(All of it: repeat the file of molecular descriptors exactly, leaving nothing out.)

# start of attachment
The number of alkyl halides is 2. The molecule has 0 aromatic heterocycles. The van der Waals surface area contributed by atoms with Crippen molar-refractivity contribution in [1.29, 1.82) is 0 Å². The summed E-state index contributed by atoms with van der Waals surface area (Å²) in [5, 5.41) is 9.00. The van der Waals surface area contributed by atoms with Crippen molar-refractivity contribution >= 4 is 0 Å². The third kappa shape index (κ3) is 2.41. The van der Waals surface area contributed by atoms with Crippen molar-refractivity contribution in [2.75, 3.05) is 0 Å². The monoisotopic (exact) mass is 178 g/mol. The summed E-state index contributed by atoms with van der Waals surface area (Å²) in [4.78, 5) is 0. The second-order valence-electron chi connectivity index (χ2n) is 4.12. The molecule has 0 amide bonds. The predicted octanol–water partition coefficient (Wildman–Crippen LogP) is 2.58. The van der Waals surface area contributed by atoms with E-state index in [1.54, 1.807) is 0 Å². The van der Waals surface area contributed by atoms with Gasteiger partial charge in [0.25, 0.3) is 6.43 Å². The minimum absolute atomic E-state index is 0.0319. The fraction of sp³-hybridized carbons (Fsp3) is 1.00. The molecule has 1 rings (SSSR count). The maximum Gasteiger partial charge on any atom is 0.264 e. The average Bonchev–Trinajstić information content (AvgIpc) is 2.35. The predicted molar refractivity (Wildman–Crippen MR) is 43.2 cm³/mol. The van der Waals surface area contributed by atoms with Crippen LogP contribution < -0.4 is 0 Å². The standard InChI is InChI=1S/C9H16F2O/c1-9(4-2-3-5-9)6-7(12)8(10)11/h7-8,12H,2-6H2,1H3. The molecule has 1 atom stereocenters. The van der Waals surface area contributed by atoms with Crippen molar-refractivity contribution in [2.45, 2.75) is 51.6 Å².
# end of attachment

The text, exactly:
The number of alkyl halides is 2. The molecule has 0 aromatic heterocycles. The van der Waals surface area contributed by atoms with Crippen molar-refractivity contribution in [1.29, 1.82) is 0 Å². The summed E-state index contributed by atoms with van der Waals surface area (Å²) in [5, 5.41) is 9.00. The van der Waals surface area contributed by atoms with Crippen molar-refractivity contribution >= 4 is 0 Å². The third kappa shape index (κ3) is 2.41. The van der Waals surface area contributed by atoms with Crippen molar-refractivity contribution in [2.75, 3.05) is 0 Å². The monoisotopic (exact) mass is 178 g/mol. The summed E-state index contributed by atoms with van der Waals surface area (Å²) in [4.78, 5) is 0. The second-order valence-electron chi connectivity index (χ2n) is 4.12. The molecule has 0 amide bonds. The predicted octanol–water partition coefficient (Wildman–Crippen LogP) is 2.58. The van der Waals surface area contributed by atoms with E-state index in [1.54, 1.807) is 0 Å². The van der Waals surface area contributed by atoms with Gasteiger partial charge in [0.25, 0.3) is 6.43 Å². The minimum absolute atomic E-state index is 0.0319. The fraction of sp³-hybridized carbons (Fsp3) is 1.00. The molecule has 1 rings (SSSR count). The maximum Gasteiger partial charge on any atom is 0.264 e. The average Bonchev–Trinajstić information content (AvgIpc) is 2.35. The predicted molar refractivity (Wildman–Crippen MR) is 43.2 cm³/mol. The van der Waals surface area contributed by atoms with Crippen LogP contribution < -0.4 is 0 Å². The standard InChI is InChI=1S/C9H16F2O/c1-9(4-2-3-5-9)6-7(12)8(10)11/h7-8,12H,2-6H2,1H3. The molecule has 1 atom stereocenters. The van der Waals surface area contributed by atoms with Crippen molar-refractivity contribution in [2.45, 2.75) is 51.6 Å².